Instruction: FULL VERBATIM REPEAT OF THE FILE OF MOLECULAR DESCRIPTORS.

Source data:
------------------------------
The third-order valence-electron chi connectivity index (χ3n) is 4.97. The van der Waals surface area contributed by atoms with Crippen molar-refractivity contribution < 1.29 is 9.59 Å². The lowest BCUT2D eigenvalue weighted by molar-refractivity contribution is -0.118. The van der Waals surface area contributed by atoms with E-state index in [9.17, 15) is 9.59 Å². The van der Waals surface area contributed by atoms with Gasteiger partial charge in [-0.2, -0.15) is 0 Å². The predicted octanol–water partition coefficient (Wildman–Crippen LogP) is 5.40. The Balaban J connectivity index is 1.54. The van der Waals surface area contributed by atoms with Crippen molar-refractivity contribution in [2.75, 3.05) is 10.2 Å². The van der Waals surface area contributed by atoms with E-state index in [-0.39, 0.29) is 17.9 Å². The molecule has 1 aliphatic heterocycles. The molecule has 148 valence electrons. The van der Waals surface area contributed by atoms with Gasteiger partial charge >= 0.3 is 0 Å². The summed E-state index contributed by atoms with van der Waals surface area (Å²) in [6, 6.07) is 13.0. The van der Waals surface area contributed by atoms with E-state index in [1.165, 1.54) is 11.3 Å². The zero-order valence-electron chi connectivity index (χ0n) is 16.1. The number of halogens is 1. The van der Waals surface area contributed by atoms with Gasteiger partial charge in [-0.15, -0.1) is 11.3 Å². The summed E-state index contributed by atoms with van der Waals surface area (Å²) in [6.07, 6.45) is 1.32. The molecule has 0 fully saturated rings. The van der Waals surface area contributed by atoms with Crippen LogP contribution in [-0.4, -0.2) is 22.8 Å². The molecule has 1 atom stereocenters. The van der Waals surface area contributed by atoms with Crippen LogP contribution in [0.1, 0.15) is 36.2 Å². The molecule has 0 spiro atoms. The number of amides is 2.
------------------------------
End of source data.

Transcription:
The third-order valence-electron chi connectivity index (χ3n) is 4.97. The van der Waals surface area contributed by atoms with Crippen molar-refractivity contribution < 1.29 is 9.59 Å². The lowest BCUT2D eigenvalue weighted by molar-refractivity contribution is -0.118. The van der Waals surface area contributed by atoms with E-state index in [9.17, 15) is 9.59 Å². The van der Waals surface area contributed by atoms with Gasteiger partial charge in [-0.2, -0.15) is 0 Å². The predicted octanol–water partition coefficient (Wildman–Crippen LogP) is 5.40. The Balaban J connectivity index is 1.54. The van der Waals surface area contributed by atoms with Crippen molar-refractivity contribution in [2.75, 3.05) is 10.2 Å². The van der Waals surface area contributed by atoms with E-state index in [-0.39, 0.29) is 17.9 Å². The molecule has 1 aliphatic heterocycles. The molecule has 148 valence electrons. The van der Waals surface area contributed by atoms with Gasteiger partial charge >= 0.3 is 0 Å². The summed E-state index contributed by atoms with van der Waals surface area (Å²) in [6, 6.07) is 13.0. The van der Waals surface area contributed by atoms with E-state index in [1.165, 1.54) is 11.3 Å². The zero-order valence-electron chi connectivity index (χ0n) is 16.1. The number of halogens is 1. The van der Waals surface area contributed by atoms with Gasteiger partial charge in [-0.15, -0.1) is 11.3 Å². The summed E-state index contributed by atoms with van der Waals surface area (Å²) in [6.07, 6.45) is 1.32. The molecule has 0 fully saturated rings. The van der Waals surface area contributed by atoms with Crippen LogP contribution in [-0.4, -0.2) is 22.8 Å². The molecule has 1 atom stereocenters. The van der Waals surface area contributed by atoms with Crippen LogP contribution in [0.1, 0.15) is 36.2 Å². The molecule has 0 spiro atoms. The number of amides is 2.